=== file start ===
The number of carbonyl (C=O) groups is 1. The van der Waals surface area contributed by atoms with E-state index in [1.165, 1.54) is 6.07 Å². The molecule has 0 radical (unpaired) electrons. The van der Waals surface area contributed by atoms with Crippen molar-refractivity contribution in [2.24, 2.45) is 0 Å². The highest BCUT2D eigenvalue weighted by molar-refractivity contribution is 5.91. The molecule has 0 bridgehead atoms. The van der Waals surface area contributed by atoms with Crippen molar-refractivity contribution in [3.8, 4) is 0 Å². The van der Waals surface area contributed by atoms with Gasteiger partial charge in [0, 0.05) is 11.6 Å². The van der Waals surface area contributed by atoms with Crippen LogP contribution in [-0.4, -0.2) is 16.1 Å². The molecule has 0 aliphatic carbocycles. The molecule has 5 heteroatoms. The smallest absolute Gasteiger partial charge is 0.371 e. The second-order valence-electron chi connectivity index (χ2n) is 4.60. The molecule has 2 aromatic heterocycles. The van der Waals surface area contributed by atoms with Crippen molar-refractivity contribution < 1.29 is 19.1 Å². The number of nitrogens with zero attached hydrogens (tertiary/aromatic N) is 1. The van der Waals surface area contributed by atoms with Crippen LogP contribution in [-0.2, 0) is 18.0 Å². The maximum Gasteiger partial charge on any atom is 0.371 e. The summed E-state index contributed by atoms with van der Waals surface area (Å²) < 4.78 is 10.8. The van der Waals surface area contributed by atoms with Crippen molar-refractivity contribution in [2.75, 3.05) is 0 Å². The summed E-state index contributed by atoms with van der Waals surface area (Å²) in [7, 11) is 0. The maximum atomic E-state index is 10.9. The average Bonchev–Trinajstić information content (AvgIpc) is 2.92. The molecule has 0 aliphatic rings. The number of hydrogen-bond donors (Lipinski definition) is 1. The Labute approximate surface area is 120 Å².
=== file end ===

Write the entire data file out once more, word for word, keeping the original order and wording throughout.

The number of carbonyl (C=O) groups is 1. The van der Waals surface area contributed by atoms with E-state index in [1.165, 1.54) is 6.07 Å². The molecule has 0 radical (unpaired) electrons. The van der Waals surface area contributed by atoms with Crippen molar-refractivity contribution in [2.24, 2.45) is 0 Å². The highest BCUT2D eigenvalue weighted by molar-refractivity contribution is 5.91. The molecule has 0 bridgehead atoms. The van der Waals surface area contributed by atoms with Crippen molar-refractivity contribution in [3.8, 4) is 0 Å². The van der Waals surface area contributed by atoms with Gasteiger partial charge in [0, 0.05) is 11.6 Å². The van der Waals surface area contributed by atoms with Crippen LogP contribution in [-0.4, -0.2) is 16.1 Å². The molecule has 0 aliphatic carbocycles. The molecule has 5 heteroatoms. The smallest absolute Gasteiger partial charge is 0.371 e. The second-order valence-electron chi connectivity index (χ2n) is 4.60. The molecule has 2 aromatic heterocycles. The van der Waals surface area contributed by atoms with Crippen molar-refractivity contribution < 1.29 is 19.1 Å². The number of nitrogens with zero attached hydrogens (tertiary/aromatic N) is 1. The van der Waals surface area contributed by atoms with Crippen LogP contribution in [-0.2, 0) is 18.0 Å². The maximum Gasteiger partial charge on any atom is 0.371 e. The summed E-state index contributed by atoms with van der Waals surface area (Å²) < 4.78 is 10.8. The van der Waals surface area contributed by atoms with Crippen molar-refractivity contribution in [2.75, 3.05) is 0 Å². The summed E-state index contributed by atoms with van der Waals surface area (Å²) in [7, 11) is 0. The maximum atomic E-state index is 10.9. The average Bonchev–Trinajstić information content (AvgIpc) is 2.92. The molecule has 0 aliphatic rings. The number of hydrogen-bond donors (Lipinski definition) is 1. The Labute approximate surface area is 120 Å².